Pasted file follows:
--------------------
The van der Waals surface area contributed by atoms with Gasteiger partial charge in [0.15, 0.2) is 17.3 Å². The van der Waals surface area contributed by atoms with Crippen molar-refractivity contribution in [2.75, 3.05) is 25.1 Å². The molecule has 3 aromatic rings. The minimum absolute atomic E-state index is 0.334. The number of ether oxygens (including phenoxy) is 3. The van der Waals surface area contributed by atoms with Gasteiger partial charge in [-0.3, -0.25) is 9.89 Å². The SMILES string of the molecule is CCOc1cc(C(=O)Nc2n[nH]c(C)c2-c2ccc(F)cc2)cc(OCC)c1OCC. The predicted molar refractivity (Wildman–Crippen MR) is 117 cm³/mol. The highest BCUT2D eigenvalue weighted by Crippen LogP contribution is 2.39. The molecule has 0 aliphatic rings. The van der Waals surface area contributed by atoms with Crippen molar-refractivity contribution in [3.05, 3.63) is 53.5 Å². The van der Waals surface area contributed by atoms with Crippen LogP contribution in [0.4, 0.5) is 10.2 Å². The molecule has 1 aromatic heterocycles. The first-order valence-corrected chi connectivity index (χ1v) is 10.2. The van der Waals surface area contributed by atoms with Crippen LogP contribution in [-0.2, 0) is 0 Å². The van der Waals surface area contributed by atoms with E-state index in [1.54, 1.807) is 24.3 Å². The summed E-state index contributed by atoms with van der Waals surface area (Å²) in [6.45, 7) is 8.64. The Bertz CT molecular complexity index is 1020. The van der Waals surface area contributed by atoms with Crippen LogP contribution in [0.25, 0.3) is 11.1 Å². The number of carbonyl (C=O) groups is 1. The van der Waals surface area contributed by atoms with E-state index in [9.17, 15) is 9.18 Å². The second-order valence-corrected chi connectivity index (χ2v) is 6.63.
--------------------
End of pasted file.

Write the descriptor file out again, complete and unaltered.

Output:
The van der Waals surface area contributed by atoms with Gasteiger partial charge in [0.15, 0.2) is 17.3 Å². The van der Waals surface area contributed by atoms with Crippen molar-refractivity contribution in [2.75, 3.05) is 25.1 Å². The molecule has 3 aromatic rings. The minimum absolute atomic E-state index is 0.334. The number of ether oxygens (including phenoxy) is 3. The van der Waals surface area contributed by atoms with Gasteiger partial charge in [-0.3, -0.25) is 9.89 Å². The SMILES string of the molecule is CCOc1cc(C(=O)Nc2n[nH]c(C)c2-c2ccc(F)cc2)cc(OCC)c1OCC. The predicted molar refractivity (Wildman–Crippen MR) is 117 cm³/mol. The highest BCUT2D eigenvalue weighted by Crippen LogP contribution is 2.39. The molecule has 0 aliphatic rings. The van der Waals surface area contributed by atoms with Crippen molar-refractivity contribution in [3.05, 3.63) is 53.5 Å². The van der Waals surface area contributed by atoms with Crippen LogP contribution in [0.4, 0.5) is 10.2 Å². The molecule has 1 aromatic heterocycles. The first-order valence-corrected chi connectivity index (χ1v) is 10.2. The van der Waals surface area contributed by atoms with Crippen LogP contribution in [-0.2, 0) is 0 Å². The van der Waals surface area contributed by atoms with E-state index in [1.54, 1.807) is 24.3 Å². The summed E-state index contributed by atoms with van der Waals surface area (Å²) in [6.45, 7) is 8.64. The Bertz CT molecular complexity index is 1020. The van der Waals surface area contributed by atoms with Crippen LogP contribution in [0.25, 0.3) is 11.1 Å². The number of carbonyl (C=O) groups is 1. The van der Waals surface area contributed by atoms with E-state index in [9.17, 15) is 9.18 Å². The second-order valence-corrected chi connectivity index (χ2v) is 6.63.